On July 4th, I plan to celebrate this nation’s birth with something approaching devotion. I will so despite the fact that each day’s news brings fresh reasons to worry about the future.
I could list the things that worry me, but you know what they are. They probably worry you too, but the Fourth of July is a time to elevate and celebrate rather than fret. So here’s a story:
We are again embroiled in a domestic fight over immigration policy. The Obama administration is confronting the consequences of its unilateral decision to grant permanent residency to the children of illegal immigrants as a wave of unaccompanied minors is dropped at our borders. Characteristically, Obama sees the problem not as (a) something his own policies created; or (b) something he must grapple with as leader of the nation in a conscientious fashion. No, he sees it only as an opportunity to score political points against Republicans.
But putting all of that aside for the moment and thinking back to my “German” dinner companion, our American capacity to adopt immigrants and accept them as fully American remains remarkable and probably unequalled anywhere in the world. It’s a confirmation of the cliché that you cannot become French, or Irish, or Italian by immigration. You’ll always be viewed as a transplant. But anyone from anywhere can become an American. What defines us is not language or ethnicity or religion but a shared dedication to certain propositions. I can’t prove this, but I suspect that even the most die-hard opponent of illegal immigration would be generous and open to any legal immigrant who happened to cross his path. He’d make an effort to pronounce his name correctly and would ask after his family. In fact, that die-hard would probably be kind even to a known illegal, because most Americans are generous. Welcoming newcomers is written into our DNA.
Charles Murray argues in his short monograph for the American Enterprise Institute that American exceptionalism is composed of four elements that, taken together, constitute the unique civic culture of the nation. The four traits are: industriousness, egalitarianism, religiosity, and community life.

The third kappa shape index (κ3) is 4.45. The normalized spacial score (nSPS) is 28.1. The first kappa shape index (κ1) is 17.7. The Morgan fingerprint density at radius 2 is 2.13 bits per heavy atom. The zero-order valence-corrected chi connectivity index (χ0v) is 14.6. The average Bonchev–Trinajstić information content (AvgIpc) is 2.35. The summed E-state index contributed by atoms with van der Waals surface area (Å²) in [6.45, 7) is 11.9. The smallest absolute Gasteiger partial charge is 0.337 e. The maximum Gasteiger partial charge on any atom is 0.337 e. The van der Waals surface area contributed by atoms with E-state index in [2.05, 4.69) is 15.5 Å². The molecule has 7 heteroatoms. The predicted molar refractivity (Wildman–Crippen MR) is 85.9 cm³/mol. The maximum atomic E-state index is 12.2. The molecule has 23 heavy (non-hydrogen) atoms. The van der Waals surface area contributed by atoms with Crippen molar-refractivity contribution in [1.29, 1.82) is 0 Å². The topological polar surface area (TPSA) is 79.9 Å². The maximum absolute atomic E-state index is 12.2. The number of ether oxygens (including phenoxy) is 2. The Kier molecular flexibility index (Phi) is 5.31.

Religious belief and engagement are declining but remain relatively strong. A Harris poll found that 23 percent of Americans describe themselves as “not at all religious” in 2013, almost double the number who said that in 2007. The percentage of Americans who profess a belief in God (74) remains significantly higher than in most European nations. Seventy-three percent of Frenchmen told Gallup in 2007–2008 that religion is not important in their lives, along with 63 percent of Russians, 71 percent of the British, and 59 percent of Spaniards.
Industriousness is strained by the deadening hand of the regulatory state, but remains more robust than in other countries.
Egalitarianism, by which Murray means the belief that each person is of equal worth, whatever his income or family, remains a firm conviction.
And civic engagement, though shouldered aside in a thousand ways by the vast octopus of government, continues to chug along, creating associations, committees, councils, and clubs to improve life for all. Out of curiosity, I googled “English as a Second Language” classes in my area and discovered a vast network, including ESLIM (English as a Second Language and Immigrant Ministries), a program of the Methodist Church, the Northern Virginia Community Colleges, and many others.
Worth some fireworks, I’d say.
— Mona Charen is a nationally syndicated columnist and a Senior Fellow at the Ethics and Public Policy Center. © 2014 Creators Syndicate, Inc.